Colorado’s drug importation program is a major piece of Gov. Jared Polis’ health care agenda, one that has taken on even greater significance in an election year as Polis touts his efforts to save people money.
In a statement, Polis called Thursday’s announcement of the program’s contractors “a major piece in place to make drugs more affordable.”
“I am proud to see the progress of the program and the steps forward in making lower health care costs a reality across Colorado and look forward to delivering real results and savings,” Polis said.
In her own statement, Lt. Gov. Dianne Primavera, a four-time cancer survivor, referenced her personal experiences trying to pay for life-saving medications and said the administration is “committed to creating new innovative ways to ensure all Coloradans have access to high quality and affordable health care.”
Navigating Canadian concerns
Even if the program receives federal approval, it still faces significant hurdles. Among the biggest: Will Canada actually go along?
For years, officials and advocacy groups in Canada have raised concerns about what large-scale export of drugs to the U.S. would do to the price and supply of medicines in Canada. This resulted, in late-2020, in a rule blocking the export of medications that are in short supply.
“Our health care system is a symbol of our national identity and we are committed to defending it,” Canada’s health minister said at the time.
But, to Bimestefer and other Colorado officials, this is not exactly a no.
Bimestefer said she has held meetings with the Canadian consulate to better understand Canada’s position, and she believes Colorado can construct its program in a way that does not hurt Canada’s pharmaceutical supply. The state, she said, will only look to import drugs that are not in shortage — and most of the most commonly used medications are not.
“We have committed to monitor and to not import drugs in a way that would impede any of their supplies,” Bimestefer said, speaking of a need to “be a very good partner to our friends to the north.”
“I believe they came down in a way that allows us to do this.”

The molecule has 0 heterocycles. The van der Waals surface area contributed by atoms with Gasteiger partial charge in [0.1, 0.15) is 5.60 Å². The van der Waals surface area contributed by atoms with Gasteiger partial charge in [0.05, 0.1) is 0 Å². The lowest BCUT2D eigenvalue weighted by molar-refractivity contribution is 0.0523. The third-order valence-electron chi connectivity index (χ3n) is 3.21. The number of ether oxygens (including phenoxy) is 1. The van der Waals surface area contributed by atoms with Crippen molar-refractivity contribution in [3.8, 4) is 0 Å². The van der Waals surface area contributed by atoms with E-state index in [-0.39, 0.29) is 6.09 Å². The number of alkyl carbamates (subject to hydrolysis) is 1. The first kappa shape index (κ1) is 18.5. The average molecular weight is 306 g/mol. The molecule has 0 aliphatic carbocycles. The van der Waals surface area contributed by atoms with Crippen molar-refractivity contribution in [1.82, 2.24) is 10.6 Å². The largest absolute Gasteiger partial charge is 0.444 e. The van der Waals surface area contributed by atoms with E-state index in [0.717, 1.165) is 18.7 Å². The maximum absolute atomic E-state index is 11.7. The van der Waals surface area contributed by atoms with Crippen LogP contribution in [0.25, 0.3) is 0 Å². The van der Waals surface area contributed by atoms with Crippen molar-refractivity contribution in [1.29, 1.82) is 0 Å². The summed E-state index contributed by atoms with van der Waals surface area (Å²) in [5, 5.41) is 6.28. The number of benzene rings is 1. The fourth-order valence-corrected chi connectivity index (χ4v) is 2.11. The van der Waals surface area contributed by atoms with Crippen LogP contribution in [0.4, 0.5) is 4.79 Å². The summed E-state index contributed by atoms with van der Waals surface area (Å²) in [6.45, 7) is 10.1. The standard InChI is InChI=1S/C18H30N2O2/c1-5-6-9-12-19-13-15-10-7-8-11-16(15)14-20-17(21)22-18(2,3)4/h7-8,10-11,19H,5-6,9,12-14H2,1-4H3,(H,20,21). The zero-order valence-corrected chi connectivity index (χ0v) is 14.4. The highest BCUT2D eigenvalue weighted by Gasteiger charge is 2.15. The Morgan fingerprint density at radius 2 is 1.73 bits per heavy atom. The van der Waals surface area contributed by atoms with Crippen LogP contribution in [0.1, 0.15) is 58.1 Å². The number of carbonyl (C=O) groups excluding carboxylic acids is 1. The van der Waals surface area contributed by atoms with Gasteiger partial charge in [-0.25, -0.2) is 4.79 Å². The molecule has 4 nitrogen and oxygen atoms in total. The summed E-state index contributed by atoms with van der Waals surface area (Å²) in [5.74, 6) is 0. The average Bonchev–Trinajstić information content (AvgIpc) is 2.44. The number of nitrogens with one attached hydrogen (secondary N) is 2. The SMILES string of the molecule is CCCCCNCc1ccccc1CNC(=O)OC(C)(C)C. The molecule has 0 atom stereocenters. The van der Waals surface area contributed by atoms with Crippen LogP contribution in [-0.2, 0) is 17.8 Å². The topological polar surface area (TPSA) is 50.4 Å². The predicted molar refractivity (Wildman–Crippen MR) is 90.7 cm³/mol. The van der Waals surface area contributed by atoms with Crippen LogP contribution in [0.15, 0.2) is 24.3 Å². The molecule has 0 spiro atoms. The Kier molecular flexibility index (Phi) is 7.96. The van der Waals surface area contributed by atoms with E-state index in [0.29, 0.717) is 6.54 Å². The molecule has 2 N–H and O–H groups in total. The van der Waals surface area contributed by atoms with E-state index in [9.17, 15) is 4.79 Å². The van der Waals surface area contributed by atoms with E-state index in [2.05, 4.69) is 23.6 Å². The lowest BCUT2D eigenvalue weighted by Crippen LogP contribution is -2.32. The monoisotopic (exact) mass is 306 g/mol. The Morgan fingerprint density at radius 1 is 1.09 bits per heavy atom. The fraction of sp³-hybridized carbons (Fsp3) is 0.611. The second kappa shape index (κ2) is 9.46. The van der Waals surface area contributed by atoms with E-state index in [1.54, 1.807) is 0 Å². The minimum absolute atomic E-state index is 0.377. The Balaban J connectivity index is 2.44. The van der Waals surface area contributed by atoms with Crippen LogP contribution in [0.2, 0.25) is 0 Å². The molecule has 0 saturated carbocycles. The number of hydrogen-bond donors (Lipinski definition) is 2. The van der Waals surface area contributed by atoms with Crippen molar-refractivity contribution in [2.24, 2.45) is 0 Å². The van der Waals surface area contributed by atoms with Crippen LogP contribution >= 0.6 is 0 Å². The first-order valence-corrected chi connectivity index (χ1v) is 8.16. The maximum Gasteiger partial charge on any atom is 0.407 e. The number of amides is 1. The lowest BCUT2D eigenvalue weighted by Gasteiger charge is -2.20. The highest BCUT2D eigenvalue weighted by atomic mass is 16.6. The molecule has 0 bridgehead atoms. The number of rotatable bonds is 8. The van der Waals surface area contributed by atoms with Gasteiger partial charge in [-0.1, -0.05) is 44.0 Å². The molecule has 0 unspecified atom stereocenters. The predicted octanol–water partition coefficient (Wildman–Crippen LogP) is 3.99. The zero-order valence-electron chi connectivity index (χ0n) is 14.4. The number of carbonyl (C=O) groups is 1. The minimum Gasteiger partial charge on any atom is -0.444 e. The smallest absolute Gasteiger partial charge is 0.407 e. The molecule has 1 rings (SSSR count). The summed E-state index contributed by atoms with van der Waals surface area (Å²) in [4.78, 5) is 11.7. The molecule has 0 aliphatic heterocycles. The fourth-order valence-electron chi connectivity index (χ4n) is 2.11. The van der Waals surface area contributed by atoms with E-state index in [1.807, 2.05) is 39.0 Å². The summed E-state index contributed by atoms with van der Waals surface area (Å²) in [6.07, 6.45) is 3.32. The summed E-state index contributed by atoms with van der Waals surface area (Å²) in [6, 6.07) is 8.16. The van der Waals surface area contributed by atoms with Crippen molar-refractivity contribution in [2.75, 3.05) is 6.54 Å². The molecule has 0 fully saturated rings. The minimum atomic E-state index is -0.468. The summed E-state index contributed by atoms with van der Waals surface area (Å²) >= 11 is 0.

Beating industry opposition
If Canada goes along, that leaves only one obstacle remaining: the pharmaceutical industry, which has staunchly opposed the effort.
In 2020, the industry filed a lawsuit seeking to stop implementation of the federal rules for state importation programs. That lawsuit is still ongoing — Florida earlier this year filed an amicus brief in support of the federal rules; Colorado has not done the same, according to federal court records.
The industry also opposed a bill in Congress that would write the federal rules on state importation programs into law.
“Drugs that enter the United States through drug importation schemes would circumvent FDA’s review and approval of our medicine supply,” Priscilla VanderVeer, the vice president of public policy at the pharmaceutical industry group PhRMA, said in a statement following a committee hearing on the federal bill.
Advocates for importation, including Bimestefer, said the programs will have numerous safeguards, including a requirement that drugs be purchased directly from manufacturers. But those requirements also make the pharmaceutical industry’s opposition more consequential — essentially giving the industry veto power over the programs.
Still, Bimestefer said she is optimistic that some manufacturers will want to work with Colorado to export Canadian drugs.
“We are poised to be able to do what is right and poised to be able to take on those who would impede us in bringing savings to Coloradans,” she said.
“We are going to find manufacturers who are willing to negotiate. If we didn’t think we would be able to find manufacturers who are willing to negotiate, we wouldn’t be pursuing this.”